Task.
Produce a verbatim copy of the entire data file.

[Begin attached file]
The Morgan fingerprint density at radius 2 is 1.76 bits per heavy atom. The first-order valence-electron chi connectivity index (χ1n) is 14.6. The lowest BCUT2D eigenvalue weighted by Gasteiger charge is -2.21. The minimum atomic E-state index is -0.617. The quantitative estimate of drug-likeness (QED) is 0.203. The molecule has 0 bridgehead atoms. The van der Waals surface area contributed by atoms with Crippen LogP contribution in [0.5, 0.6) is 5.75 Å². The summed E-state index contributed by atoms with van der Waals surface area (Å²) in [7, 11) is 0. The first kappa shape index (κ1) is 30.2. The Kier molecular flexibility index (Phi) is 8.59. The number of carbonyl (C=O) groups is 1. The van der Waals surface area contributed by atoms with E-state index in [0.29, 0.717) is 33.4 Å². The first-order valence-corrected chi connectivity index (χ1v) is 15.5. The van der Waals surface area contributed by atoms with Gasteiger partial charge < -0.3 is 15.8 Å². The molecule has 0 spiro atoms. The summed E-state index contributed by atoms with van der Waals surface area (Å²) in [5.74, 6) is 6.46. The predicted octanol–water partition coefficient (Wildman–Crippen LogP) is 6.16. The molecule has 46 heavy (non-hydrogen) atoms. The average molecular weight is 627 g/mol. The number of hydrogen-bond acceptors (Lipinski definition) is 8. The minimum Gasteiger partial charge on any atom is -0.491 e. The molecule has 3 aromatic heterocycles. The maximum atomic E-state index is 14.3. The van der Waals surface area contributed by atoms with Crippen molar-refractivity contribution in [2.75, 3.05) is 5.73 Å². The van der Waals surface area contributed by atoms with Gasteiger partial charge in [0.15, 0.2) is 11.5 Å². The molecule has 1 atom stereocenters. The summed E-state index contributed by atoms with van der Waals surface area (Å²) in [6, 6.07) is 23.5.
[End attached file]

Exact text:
The Morgan fingerprint density at radius 2 is 1.76 bits per heavy atom. The first-order valence-electron chi connectivity index (χ1n) is 14.6. The lowest BCUT2D eigenvalue weighted by Gasteiger charge is -2.21. The minimum atomic E-state index is -0.617. The quantitative estimate of drug-likeness (QED) is 0.203. The molecule has 0 bridgehead atoms. The van der Waals surface area contributed by atoms with Crippen LogP contribution in [0.5, 0.6) is 5.75 Å². The summed E-state index contributed by atoms with van der Waals surface area (Å²) in [7, 11) is 0. The first kappa shape index (κ1) is 30.2. The Kier molecular flexibility index (Phi) is 8.59. The number of carbonyl (C=O) groups is 1. The van der Waals surface area contributed by atoms with E-state index in [0.29, 0.717) is 33.4 Å². The first-order valence-corrected chi connectivity index (χ1v) is 15.5. The van der Waals surface area contributed by atoms with Gasteiger partial charge < -0.3 is 15.8 Å². The molecule has 0 spiro atoms. The summed E-state index contributed by atoms with van der Waals surface area (Å²) in [5.74, 6) is 6.46. The predicted octanol–water partition coefficient (Wildman–Crippen LogP) is 6.16. The molecule has 46 heavy (non-hydrogen) atoms. The average molecular weight is 627 g/mol. The number of hydrogen-bond acceptors (Lipinski definition) is 8. The minimum Gasteiger partial charge on any atom is -0.491 e. The molecule has 3 aromatic heterocycles. The maximum atomic E-state index is 14.3. The van der Waals surface area contributed by atoms with Crippen molar-refractivity contribution in [2.75, 3.05) is 5.73 Å². The van der Waals surface area contributed by atoms with Gasteiger partial charge in [0.15, 0.2) is 11.5 Å². The molecule has 1 atom stereocenters. The summed E-state index contributed by atoms with van der Waals surface area (Å²) in [6, 6.07) is 23.5.